I have also noticed a stark trend regarding this assumption, however. Most of the people I have met who sincerely believe this have also never been friends with any gay or lesbian people. This was certainly the case with me. Once you meet someone who was raised in a devout, Christian family, with constant love and support from siblings and parents, and this person admits to you in a tearful conversation that he/she is gay and always has been, this assumption begins to crumble. Why would someone simply choose a path that results in constant fear and self-loathing?
On the other hand, as Christians, we also need to realize and admit that there is an ever-growing subculture in America that is built on the foundation of accepting people who feel they cannot fit into the mainstream. As with any culture, it is defined by symbols, music and personalities that may prove attractive to young adults who feel a need to rebel. As a result, I believe it is possible for individuals to simply choose to become part of this subculture, and therefore choose to be gay.
In summary, every person has specific experiences and reasons for how their sexuality has developed, and I believe we do significant damage when we simply assume that being gay is always a choice. So while I confidently affirm a traditional interpretation of Scripture, which maintains that acting on homosexual attractions is outside of God’s original intention and plan for human sexuality, I also confidently affirm that it is a failure on our part to sacrifice the opportunity we have been given to lovingly and humbly respond to the experiences of our gay and lesbian brothers and sisters.
Assumption #3: If you are not straight, you either need to read your Bible more or pray about it.
If someone within your close circle of friends ever gains the courage to speak with you about his/her feelings of same-sex attraction, possibly the most harmful response you could offer them would be either “Have you prayed about it?” or “Do you know what the Bible says about this?”
Largely because of assumption #1, people who grow up in Christian culture with feelings of same-sex attraction experience paralyzing fear at the prospect of actually identifying as gay or lesbian. As a result, these individuals spend many sleepless nights praying that God will take these feelings away. If someone approaches you about his/her sexuality, it is likely that he/she is reaching out to you because these prayers have not had the desired effect, and simply suggesting that they “pray about it” invalidates their experience and shows that you don’t have the willingness to stand by their side as they process this part of their identity.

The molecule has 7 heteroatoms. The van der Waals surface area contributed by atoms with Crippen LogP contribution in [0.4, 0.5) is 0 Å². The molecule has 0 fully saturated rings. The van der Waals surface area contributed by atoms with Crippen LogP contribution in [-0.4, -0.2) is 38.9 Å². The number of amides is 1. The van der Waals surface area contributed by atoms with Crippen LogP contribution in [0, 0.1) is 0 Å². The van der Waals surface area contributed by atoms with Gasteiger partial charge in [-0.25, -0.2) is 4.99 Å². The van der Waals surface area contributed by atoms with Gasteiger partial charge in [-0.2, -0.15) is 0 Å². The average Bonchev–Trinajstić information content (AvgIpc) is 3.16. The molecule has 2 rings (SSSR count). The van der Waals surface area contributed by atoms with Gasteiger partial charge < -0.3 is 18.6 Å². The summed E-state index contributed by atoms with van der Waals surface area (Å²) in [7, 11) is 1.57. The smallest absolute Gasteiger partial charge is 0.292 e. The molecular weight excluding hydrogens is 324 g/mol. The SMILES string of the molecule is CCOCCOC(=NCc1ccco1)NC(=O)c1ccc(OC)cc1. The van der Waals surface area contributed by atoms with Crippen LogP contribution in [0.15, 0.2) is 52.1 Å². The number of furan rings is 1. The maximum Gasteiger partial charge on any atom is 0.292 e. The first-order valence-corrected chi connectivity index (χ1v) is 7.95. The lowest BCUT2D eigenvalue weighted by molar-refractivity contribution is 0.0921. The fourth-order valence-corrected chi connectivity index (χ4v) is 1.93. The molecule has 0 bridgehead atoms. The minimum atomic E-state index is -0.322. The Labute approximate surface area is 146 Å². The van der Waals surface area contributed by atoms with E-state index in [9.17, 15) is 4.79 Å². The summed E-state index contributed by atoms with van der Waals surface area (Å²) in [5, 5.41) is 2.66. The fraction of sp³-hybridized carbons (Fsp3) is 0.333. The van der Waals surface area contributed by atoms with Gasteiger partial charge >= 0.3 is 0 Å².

Furthermore, many of the people I interviewed had every biblical reference to homosexuality fully memorized, and they had a much deeper understanding of the cultural context of each passage than I did. I found that many gay and lesbian individuals from Christian families actively seek to reconcile their faith and sexuality, and understanding what the Bible says about their sexuality is an essential facet of this.
Assumption #4: Healing always equals being straight.
I absolutely believe God could change the sexual orientation of any gay or lesbian person if it was within His will to do so. However, we Christians tend to take the dangerous step of assuming this is exactly what God will always do. By setting up this paradigm, we end up perpetuating the expectation that if someone is truly following Christ, he/she will only experience heterosexual attraction. What happens, then, when a gay or lesbian person truly believes in the Gospel and desires to live out their life within this belief, but their sexual attractions remain unchanged? The only logical conclusion is that he/she must not really be a Christian, and I have seen too many people give up on the Gospel because of this line of reasoning.
Until we begin to adopt humility and critically examine our own assumptions regarding this topic, I fear little progress will be made in reconciling these two cultures. Perhaps it is not as simple as “love the sinner, hate the sin.”
Joel Wentz is an aspiring writer and musician. He is currently on staff at the University of New England in Biddeford, Maine, and enjoys a good cup of tea and listening to vinyl records.